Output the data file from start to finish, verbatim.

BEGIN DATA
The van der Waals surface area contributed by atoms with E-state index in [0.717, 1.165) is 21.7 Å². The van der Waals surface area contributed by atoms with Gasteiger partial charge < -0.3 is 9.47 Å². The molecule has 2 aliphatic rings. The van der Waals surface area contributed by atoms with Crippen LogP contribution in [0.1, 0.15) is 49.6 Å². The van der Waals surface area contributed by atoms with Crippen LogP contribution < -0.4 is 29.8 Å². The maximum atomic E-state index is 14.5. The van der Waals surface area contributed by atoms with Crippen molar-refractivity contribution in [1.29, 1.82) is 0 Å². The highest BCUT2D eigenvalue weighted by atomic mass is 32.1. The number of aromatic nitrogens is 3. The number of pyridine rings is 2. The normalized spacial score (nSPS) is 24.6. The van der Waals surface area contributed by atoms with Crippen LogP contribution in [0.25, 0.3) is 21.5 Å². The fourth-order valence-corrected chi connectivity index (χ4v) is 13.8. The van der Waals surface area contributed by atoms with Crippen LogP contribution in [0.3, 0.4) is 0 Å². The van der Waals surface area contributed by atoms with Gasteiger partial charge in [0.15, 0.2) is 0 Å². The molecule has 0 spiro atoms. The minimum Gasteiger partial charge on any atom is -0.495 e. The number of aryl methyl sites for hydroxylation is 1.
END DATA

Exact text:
The van der Waals surface area contributed by atoms with E-state index in [0.717, 1.165) is 21.7 Å². The van der Waals surface area contributed by atoms with Gasteiger partial charge < -0.3 is 9.47 Å². The molecule has 2 aliphatic rings. The van der Waals surface area contributed by atoms with Crippen LogP contribution in [0.1, 0.15) is 49.6 Å². The van der Waals surface area contributed by atoms with Crippen LogP contribution < -0.4 is 29.8 Å². The maximum atomic E-state index is 14.5. The van der Waals surface area contributed by atoms with Crippen molar-refractivity contribution in [1.29, 1.82) is 0 Å². The highest BCUT2D eigenvalue weighted by atomic mass is 32.1. The number of aromatic nitrogens is 3. The number of pyridine rings is 2. The normalized spacial score (nSPS) is 24.6. The van der Waals surface area contributed by atoms with Crippen LogP contribution in [0.25, 0.3) is 21.5 Å². The fourth-order valence-corrected chi connectivity index (χ4v) is 13.8. The van der Waals surface area contributed by atoms with Crippen LogP contribution in [0.3, 0.4) is 0 Å². The van der Waals surface area contributed by atoms with Gasteiger partial charge in [0.15, 0.2) is 0 Å². The molecule has 0 spiro atoms. The minimum Gasteiger partial charge on any atom is -0.495 e. The number of aryl methyl sites for hydroxylation is 1.